Anting is a bizarre form of bird behavior that has often been observed but is not well understood. It typically involves a bird picking up ants and rubbing or jabbing them into the feathers, especially under the wings and tail. The action is so rapid and vigorous that the bird will often knock itself over onto the ground.
Have you ever wondered why birds preen their feathers? I have often watched birds taking dust baths or biting at their feathers and found myself puzzled at the reasons behind this common behavior. I’m sure many children have taken notice of these odd forms of bird hygiene, explaining to their parents that if birds can take a bath by flopping around in the dirt, they should be able to do the same.
Preening is defined as grooming behavior performed by birds in order to maintain the health of feathers and skin. According to scientists, preening occupies much of a bird’s time, along with feeding, sleeping, and tending the nest. In many species, it has also become a part of some rituals of social behavior, such as courtship.
There are many forms of preening. For a bird, the natural world provides many of the amenities that we humans will pay big bucks for in a salon. Where we use facial mud packs, birds take dust baths. While we lie in tanning beds, birds are fond of sunbathing. As we will ease away tension with a massage, birds preen each other’s feathers. But there is one form of bird body care that many have no equivalent in our health spas: anting.
"Anting" is a bizarre form of bird behavior that has often been observed but is not well understood. It typically involves a bird picking up ants and rubbing or jabbing them into the feathers, especially under the wings and tail. This is known as “active” anting. During active anting, the wings are brought forward of the body and arched outward. The action is so rapid and vigorous that the bird will often knock itself over onto the ground. According to one ornithologist, once you have seen a bird “ant” there is no possibility of you ever confusing the action with anything else. In a second form of anting, called “passive” anting, a bird will spread its wings and sit down on an anthill, allowing the ants to crawl through its feathers.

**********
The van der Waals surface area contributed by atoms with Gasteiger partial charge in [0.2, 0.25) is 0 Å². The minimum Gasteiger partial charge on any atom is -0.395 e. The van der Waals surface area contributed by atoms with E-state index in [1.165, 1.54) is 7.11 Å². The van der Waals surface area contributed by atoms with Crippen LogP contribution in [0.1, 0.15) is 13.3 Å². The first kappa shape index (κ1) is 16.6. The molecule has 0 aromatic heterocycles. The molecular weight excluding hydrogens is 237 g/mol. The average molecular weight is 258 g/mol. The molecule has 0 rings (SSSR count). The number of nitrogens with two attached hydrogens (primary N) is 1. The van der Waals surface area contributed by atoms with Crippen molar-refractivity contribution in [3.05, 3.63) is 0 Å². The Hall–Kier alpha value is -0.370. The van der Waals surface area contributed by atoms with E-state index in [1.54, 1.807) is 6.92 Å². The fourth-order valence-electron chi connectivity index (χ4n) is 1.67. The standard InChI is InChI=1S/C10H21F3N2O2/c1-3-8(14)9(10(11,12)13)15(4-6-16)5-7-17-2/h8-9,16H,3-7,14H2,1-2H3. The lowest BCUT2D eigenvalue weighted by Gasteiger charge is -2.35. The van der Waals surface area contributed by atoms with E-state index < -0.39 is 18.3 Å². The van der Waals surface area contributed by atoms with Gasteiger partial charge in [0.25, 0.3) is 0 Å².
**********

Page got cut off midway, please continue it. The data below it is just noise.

During the first part of the century, leading scientists actually did not believe that anting occurred, dismissing it as too bizarre and impossible. Believe it or not, the person who finally brought anting to the attention of the scientific world was not a famous ornithologist like John James Audubon, but a twelve-year-old boy. Bird anting might still be considered impossible today if it hadn’t been for the persistence of Peter Bradley. He was a schoolboy living in Melbourne, Australia, when he noticed starlings picking up ants and putting them in their feathers. After being ignored by several scientists, he wrote a letter to a famous Australian ornithologist, A. H. Chisolm. Chisolm took Peter’s account seriously, and soon scientists across the world were studying anting.
Since Peter’s discovery, scientists have learned that birds will go through the motions of anting with objects other than ants. Birds have been observed “anting” with other strong-smelling bugs and beetles, various berries, the rinds of lemons and limes, orange juice, vinegar, beer, apple peels, moth balls, smoke, and cigarette butts. Scientists have also learned that anting is common among many different types of birds. In fact, one scientist compiled a list of 148 species known to ant, including several birds commonly found in Montana, such as the magpie, the American Robin, the Great Horned Owl, the Red-winged Blackbird, and the Ruffed Grouse.
There is one important question about anting that scientists have not been able to answer—why do birds ant? Most of the theories focus on strong chemicals, such as formic acid, that are found in ants. Many of the other objects that birds “ant” with also contain powerful chemicals. The most common theory is that these chemicals in the ants (or other objects, such as limes) help rid the birds’ feathers of parasites. Other studies have shown that anting helps birds protect themselves against infections caused by fungus and bacteria. Still other scientists believe that the ants and other objects have a soothing or pleasurable effect on the skin. If the last theory turns out to be true, perhaps anting will become available in our salons after all. I’m not sure that I’ll be the first in line to try it out.
"Field Notes" is produced by the Montana Natural History Center.